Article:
, Shiro Masuyama
, Ken Matsubara
, Ken'íchiro Taniguchi
, Mariella Mosler, Tatsuya Sugimoto.
Nothing against expensive large formats - the title of the exhibition "Small Is Beautiful"
does not refer to dimensions and prices. It is borrowed from a book by the German-British economist Ernst Friedrich Schumacher and formulates a mindful attitude that is also familiar in the Japanese tradition: economical use of resources and attention to detail, beauty in the incidental and harmony in harmony with nature.
In a special way, such thoughts are conveyed in the beautiful lightness of a paper floating in the wind, with which Ken Matsubara
also makes the otherwise hardly representable breeze visible. In the video "Paper in the Wind"
, the poetic situation is projected onto an old book - perhaps so that the often-read thoughts also start to fly ...
The aspiration, but also the difficulty, of living in harmony with nature is found in the metaphorical, conceptual photo and video work "Making a saddle for the Bactrian camel I shared using its own wool"
. As a guest of the nomads in Mongolia, Shiro Masuyama
shorn a camel himself and wove a kind of saddle from its camel hair. He then used it when riding the same animal: A friendly, elaborate and unusually direct kind of relational experience. The artist, who is particularly interested in social processes, lives in Northern Ireland, which is certainly significant for someone who has also staged one-person bars - a guest isolation that is currently very topical again.
The weight of traditions is hinted at when the figure of Shōtoku, a legendary 7th century imperial prince and Buddhist temple founder, is weighed down by the weight of a large statue foot. The work "Restoration - Hero - Taishi"
is also a re-carved reinterpretation of a famous child portrait of the revered Japanese emperor. Here, as in many other works, Akihiro Higuchi
uses real antiques and even childhood objects, which always have their own history before the artist's interpretive, sometimes even healing intervention.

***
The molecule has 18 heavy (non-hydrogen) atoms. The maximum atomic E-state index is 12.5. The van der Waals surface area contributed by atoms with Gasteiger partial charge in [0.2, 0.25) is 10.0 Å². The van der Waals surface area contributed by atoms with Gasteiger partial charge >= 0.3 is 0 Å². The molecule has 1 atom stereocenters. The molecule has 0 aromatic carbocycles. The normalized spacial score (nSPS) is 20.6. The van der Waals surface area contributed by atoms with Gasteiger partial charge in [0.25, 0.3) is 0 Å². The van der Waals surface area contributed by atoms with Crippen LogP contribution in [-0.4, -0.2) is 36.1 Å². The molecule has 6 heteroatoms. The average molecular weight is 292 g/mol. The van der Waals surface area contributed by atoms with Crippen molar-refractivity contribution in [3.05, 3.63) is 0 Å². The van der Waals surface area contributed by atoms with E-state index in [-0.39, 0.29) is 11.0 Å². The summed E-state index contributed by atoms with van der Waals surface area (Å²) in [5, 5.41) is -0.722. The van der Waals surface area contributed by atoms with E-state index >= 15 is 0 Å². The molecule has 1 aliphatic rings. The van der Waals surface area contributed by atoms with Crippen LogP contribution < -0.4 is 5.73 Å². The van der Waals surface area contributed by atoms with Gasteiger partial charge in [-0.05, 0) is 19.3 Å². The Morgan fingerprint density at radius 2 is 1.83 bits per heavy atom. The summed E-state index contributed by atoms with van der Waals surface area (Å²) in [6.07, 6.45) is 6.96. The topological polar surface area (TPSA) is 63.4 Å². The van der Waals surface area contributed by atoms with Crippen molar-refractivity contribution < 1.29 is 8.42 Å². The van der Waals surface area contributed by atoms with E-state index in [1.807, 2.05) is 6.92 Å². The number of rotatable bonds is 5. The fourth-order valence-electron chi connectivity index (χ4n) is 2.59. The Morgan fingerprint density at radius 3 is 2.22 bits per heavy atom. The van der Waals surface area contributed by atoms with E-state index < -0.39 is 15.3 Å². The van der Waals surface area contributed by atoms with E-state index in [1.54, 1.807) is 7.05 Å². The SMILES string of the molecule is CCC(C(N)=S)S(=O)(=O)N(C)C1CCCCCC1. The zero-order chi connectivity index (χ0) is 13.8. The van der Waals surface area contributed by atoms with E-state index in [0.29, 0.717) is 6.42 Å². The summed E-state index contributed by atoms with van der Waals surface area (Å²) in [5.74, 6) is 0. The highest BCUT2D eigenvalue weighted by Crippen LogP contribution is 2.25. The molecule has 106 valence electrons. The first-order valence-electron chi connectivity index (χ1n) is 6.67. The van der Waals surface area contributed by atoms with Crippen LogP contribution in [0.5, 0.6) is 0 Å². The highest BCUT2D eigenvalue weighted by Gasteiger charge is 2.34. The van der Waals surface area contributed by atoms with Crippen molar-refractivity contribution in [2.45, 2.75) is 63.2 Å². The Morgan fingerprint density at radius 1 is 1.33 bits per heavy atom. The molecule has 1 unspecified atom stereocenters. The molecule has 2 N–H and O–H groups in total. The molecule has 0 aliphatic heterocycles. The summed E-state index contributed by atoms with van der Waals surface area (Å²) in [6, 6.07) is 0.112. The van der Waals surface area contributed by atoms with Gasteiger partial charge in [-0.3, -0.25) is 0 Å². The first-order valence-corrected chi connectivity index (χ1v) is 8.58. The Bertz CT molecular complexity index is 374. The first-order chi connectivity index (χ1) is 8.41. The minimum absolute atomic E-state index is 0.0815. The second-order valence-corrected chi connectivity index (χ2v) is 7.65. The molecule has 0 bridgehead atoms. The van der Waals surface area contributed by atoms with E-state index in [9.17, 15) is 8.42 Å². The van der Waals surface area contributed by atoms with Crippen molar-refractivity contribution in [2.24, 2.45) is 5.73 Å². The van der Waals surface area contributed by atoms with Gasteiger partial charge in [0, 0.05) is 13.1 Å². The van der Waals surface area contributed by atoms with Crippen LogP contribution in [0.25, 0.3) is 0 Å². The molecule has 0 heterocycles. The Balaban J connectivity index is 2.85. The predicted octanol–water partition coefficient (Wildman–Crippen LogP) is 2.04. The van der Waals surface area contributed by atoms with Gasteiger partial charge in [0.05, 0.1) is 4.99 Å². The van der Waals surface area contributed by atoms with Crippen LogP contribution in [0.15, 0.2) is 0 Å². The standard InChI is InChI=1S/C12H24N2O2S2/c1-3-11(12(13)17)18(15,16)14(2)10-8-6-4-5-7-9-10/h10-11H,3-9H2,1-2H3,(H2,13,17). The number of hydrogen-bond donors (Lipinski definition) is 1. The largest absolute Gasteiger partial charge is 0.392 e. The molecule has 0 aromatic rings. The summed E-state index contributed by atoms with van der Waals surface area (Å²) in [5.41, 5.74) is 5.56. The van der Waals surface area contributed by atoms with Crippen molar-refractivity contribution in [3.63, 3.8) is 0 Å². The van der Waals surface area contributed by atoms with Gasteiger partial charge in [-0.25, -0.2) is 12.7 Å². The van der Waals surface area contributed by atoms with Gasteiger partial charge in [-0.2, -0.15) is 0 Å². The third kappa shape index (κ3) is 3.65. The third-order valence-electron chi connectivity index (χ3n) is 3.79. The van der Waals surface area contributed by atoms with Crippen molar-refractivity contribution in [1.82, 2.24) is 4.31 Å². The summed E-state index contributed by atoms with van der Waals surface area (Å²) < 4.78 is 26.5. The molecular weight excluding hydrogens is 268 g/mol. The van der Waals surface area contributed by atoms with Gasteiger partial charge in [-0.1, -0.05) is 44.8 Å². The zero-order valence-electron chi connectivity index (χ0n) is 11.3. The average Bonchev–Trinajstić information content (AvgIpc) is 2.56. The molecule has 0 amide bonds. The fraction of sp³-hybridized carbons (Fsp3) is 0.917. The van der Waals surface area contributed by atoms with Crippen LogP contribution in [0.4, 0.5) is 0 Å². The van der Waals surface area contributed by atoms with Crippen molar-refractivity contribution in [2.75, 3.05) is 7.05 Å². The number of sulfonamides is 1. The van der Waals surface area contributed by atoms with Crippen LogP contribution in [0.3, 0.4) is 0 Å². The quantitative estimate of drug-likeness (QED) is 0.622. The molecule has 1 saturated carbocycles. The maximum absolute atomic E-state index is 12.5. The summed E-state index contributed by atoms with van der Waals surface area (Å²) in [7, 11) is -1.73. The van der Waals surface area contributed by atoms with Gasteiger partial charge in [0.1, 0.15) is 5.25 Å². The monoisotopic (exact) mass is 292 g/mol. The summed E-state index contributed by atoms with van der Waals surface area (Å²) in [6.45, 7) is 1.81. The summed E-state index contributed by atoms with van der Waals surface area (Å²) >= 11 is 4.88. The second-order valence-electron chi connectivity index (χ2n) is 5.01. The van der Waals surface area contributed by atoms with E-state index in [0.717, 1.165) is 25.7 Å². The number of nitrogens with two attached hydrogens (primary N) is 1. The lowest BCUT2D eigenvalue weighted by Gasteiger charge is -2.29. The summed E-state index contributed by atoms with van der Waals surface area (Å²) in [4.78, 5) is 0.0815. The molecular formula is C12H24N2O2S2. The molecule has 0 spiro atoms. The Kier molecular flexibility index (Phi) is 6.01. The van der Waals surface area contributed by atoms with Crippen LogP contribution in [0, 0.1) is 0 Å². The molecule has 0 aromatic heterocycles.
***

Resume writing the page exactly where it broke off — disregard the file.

The small ceramic cup "Double espresso cup for two persons"
by Tatsuya Sugimoto
spans much longer periods of time. At its core, made of the millennia-old volcanic rock of the Eifel, it not only establishes a relationship with the earth's history, it is also a current offer of a relationship: Here, a "double espresso" is not a quantity or even has to be poured together from two small cups, but is, as a double cup, an offer for the interaction of two people to create new, perhaps ritual drinking customs. Perhaps, even the double cup itself exists twice. The artist has sunk one copy in Lake Laach. Since this water is the full caldera of a volcano that may someday become active again, it may be that in millennia, nature itself will eruptively bring this strange artefact back to the light of the future.
The assembled little creatures by Keníchiro Taniguchi
, called "Hecomi Garactoring - Reindeers"
, are to be understood in a rather playful way. In keeping with the sustainability emphasised here, they were created from the remnants of other works. These otherwise large foldable sculptures, derived from the shapes of cracks in urban walls and pavements or from the outlines of entire cities, oscillate between surveys of the unseen and decorative forms that decay or a social organism have involuntarily produced. It is almost a primal human need to see figures in unknown shapes, be they large or small - what once served as protection against danger now inspires the imagination.
Known for years for the revaluation of the ornament into a consciously perceived, effective form, art professor Mariella Mosler
also shows how noble an element of everyday life that has become useless for its usual use can be: In her "Love Hearts"
, wizened, sprouted potatoes become Wunderkammer,
pieces of pure silver. Already miraculously grown into a heart shape, the sprouts become tentacles and rays of love. A completely natural object unfolds a high, almost religious symbolism.
The featured works show great respect for what has been found, for the dignity of what has become and the reflection of the profound in the small and everyday. All in very different ways and in very different areas of the world, they make visible the beauties of the targeted look at what is often overlooked.
Hajo Shiff... show less